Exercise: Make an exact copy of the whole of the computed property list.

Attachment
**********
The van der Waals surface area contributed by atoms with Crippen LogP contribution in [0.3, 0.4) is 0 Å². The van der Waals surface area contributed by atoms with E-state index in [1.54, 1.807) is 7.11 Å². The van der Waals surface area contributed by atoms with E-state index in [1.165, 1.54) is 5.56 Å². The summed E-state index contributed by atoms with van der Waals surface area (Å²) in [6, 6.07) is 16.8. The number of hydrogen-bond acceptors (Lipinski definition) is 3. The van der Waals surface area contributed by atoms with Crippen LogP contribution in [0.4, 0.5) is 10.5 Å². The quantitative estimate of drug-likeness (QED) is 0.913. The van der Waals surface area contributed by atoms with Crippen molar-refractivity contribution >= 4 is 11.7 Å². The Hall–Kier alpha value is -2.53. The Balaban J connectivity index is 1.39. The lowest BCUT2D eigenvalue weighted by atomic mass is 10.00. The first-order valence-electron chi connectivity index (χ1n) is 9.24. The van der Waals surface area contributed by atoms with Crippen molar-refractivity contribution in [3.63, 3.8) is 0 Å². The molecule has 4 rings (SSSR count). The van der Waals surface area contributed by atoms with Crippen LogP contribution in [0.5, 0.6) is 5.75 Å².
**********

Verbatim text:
The van der Waals surface area contributed by atoms with Crippen LogP contribution in [0.3, 0.4) is 0 Å². The van der Waals surface area contributed by atoms with E-state index in [1.54, 1.807) is 7.11 Å². The van der Waals surface area contributed by atoms with E-state index in [1.165, 1.54) is 5.56 Å². The summed E-state index contributed by atoms with van der Waals surface area (Å²) in [6, 6.07) is 16.8. The number of hydrogen-bond acceptors (Lipinski definition) is 3. The van der Waals surface area contributed by atoms with Crippen LogP contribution in [0.4, 0.5) is 10.5 Å². The quantitative estimate of drug-likeness (QED) is 0.913. The van der Waals surface area contributed by atoms with Crippen molar-refractivity contribution >= 4 is 11.7 Å². The Hall–Kier alpha value is -2.53. The Balaban J connectivity index is 1.39. The lowest BCUT2D eigenvalue weighted by atomic mass is 10.00. The first-order valence-electron chi connectivity index (χ1n) is 9.24. The van der Waals surface area contributed by atoms with Crippen molar-refractivity contribution in [3.63, 3.8) is 0 Å². The molecule has 4 rings (SSSR count). The van der Waals surface area contributed by atoms with Crippen LogP contribution in [0.5, 0.6) is 5.75 Å².